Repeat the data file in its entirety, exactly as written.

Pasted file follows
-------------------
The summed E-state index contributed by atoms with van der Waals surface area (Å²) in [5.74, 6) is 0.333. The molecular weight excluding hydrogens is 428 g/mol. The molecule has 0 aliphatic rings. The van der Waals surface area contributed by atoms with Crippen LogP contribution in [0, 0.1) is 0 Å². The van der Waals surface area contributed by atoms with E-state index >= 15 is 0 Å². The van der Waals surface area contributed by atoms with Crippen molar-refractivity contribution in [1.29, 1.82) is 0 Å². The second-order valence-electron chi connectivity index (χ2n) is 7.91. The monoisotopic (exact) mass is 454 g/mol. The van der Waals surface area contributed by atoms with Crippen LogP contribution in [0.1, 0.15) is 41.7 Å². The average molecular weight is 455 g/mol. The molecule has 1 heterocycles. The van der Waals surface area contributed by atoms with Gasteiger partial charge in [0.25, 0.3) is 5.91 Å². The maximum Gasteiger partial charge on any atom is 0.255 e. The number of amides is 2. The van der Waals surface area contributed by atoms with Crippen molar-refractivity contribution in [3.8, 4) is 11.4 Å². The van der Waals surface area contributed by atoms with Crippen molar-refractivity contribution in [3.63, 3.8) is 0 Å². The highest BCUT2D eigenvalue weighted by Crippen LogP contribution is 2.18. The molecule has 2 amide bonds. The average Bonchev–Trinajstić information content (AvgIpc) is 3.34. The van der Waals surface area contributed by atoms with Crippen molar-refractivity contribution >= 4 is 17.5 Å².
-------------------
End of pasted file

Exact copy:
The summed E-state index contributed by atoms with van der Waals surface area (Å²) in [5.74, 6) is 0.333. The molecular weight excluding hydrogens is 428 g/mol. The molecule has 0 aliphatic rings. The van der Waals surface area contributed by atoms with Crippen LogP contribution in [0, 0.1) is 0 Å². The van der Waals surface area contributed by atoms with E-state index >= 15 is 0 Å². The van der Waals surface area contributed by atoms with Crippen molar-refractivity contribution in [1.29, 1.82) is 0 Å². The second-order valence-electron chi connectivity index (χ2n) is 7.91. The monoisotopic (exact) mass is 454 g/mol. The van der Waals surface area contributed by atoms with Crippen LogP contribution in [0.1, 0.15) is 41.7 Å². The average molecular weight is 455 g/mol. The molecule has 1 heterocycles. The van der Waals surface area contributed by atoms with Gasteiger partial charge in [0.25, 0.3) is 5.91 Å². The maximum Gasteiger partial charge on any atom is 0.255 e. The number of amides is 2. The van der Waals surface area contributed by atoms with Crippen molar-refractivity contribution in [3.8, 4) is 11.4 Å². The van der Waals surface area contributed by atoms with Crippen molar-refractivity contribution in [3.63, 3.8) is 0 Å². The highest BCUT2D eigenvalue weighted by Crippen LogP contribution is 2.18. The molecule has 2 amide bonds. The average Bonchev–Trinajstić information content (AvgIpc) is 3.34. The van der Waals surface area contributed by atoms with Crippen molar-refractivity contribution >= 4 is 17.5 Å².